Mister Mosquito is a fun, irreverent, light-hearted experience that is hard for me to find fault with. It's a great idea, and is different enough in its approach to stand out from nearly every other game on shelves today. If you ask me, we need more games like this that aren't afraid to fly in the face of convention and take some risks. However, in all fairness, the game is marred by a few rough edges and trouble spots.
The most noticeable thing is that the graphics are very simple and basic. Mister Mosquito achieves little bit less than most of the PlayStation 2's launch titles, so don't expect to be blown away by eye-melting visuals. Also, the discs estimated playtime is short, and replay value is low. Most people will be able to finish the game in a day or two, and the unlockable second quest isn't different enough from the first one. Players can try for faster completion times in order to open up different mosquito colors, but that's not really a big motivator in my eyes. You'll enjoy every minute of the game, but it doesn't last very long.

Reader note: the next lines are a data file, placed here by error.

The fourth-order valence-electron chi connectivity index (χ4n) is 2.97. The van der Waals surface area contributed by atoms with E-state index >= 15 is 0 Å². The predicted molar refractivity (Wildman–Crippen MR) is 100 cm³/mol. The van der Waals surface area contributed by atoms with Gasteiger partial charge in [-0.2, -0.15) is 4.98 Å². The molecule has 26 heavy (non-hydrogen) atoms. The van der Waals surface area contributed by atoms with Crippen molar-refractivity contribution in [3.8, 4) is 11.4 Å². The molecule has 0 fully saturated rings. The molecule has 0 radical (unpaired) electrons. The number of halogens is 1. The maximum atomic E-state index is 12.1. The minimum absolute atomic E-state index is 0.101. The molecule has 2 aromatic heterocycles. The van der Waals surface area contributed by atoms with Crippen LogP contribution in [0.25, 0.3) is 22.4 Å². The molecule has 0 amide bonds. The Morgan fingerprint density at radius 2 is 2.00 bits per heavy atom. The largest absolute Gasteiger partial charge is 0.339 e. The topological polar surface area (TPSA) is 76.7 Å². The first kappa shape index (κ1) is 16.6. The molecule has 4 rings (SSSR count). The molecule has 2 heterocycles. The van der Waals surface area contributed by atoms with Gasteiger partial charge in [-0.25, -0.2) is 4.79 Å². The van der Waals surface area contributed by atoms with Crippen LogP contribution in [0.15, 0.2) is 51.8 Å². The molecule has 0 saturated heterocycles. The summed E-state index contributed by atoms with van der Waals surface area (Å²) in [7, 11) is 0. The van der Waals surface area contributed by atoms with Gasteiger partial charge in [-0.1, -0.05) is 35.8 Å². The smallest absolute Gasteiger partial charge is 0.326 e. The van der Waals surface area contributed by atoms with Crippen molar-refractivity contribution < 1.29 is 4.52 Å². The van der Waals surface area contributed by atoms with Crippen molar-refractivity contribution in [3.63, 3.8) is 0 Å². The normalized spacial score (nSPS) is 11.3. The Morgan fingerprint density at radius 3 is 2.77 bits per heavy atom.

From a meta perspective, the way the game implements bloodsucking is ergonomically unfriendly. Spinning the dualshock stick around and around while drinking the red stuff seemed to be inspired by one of the carpal-tunnel inducing mini-games from Mario Party. Not the best idea, in my opinion. After a few sessions, my hand hurt and I got tired of manipulating the stick, especially towards the end when you might have to replay the tough final missions a few times.
While the gripes I just mentioned are legitimate, but they're really not that big a deal compared with how much positive energy the game brings to the table. Minor stuff, to be sure. That said, the games biggest flaw is undoubtedly its price point. With the Fresh Games philosophy of bringing the edgier and more bizarre titles to these shores, it seems to me that they'd want to make them as accessible and low-risk as possible. Since Mister Mosquito is basically a short and simple special interest disc, the strongest appeal will be to gamers looking for quirky anomalies (like me). It doesn't make sense that they would hamstring potential sales by sending it to shelves at the same price point as mass-appeal mega-blockbusters like Final Fantasy X or Metal Gear Solid 2.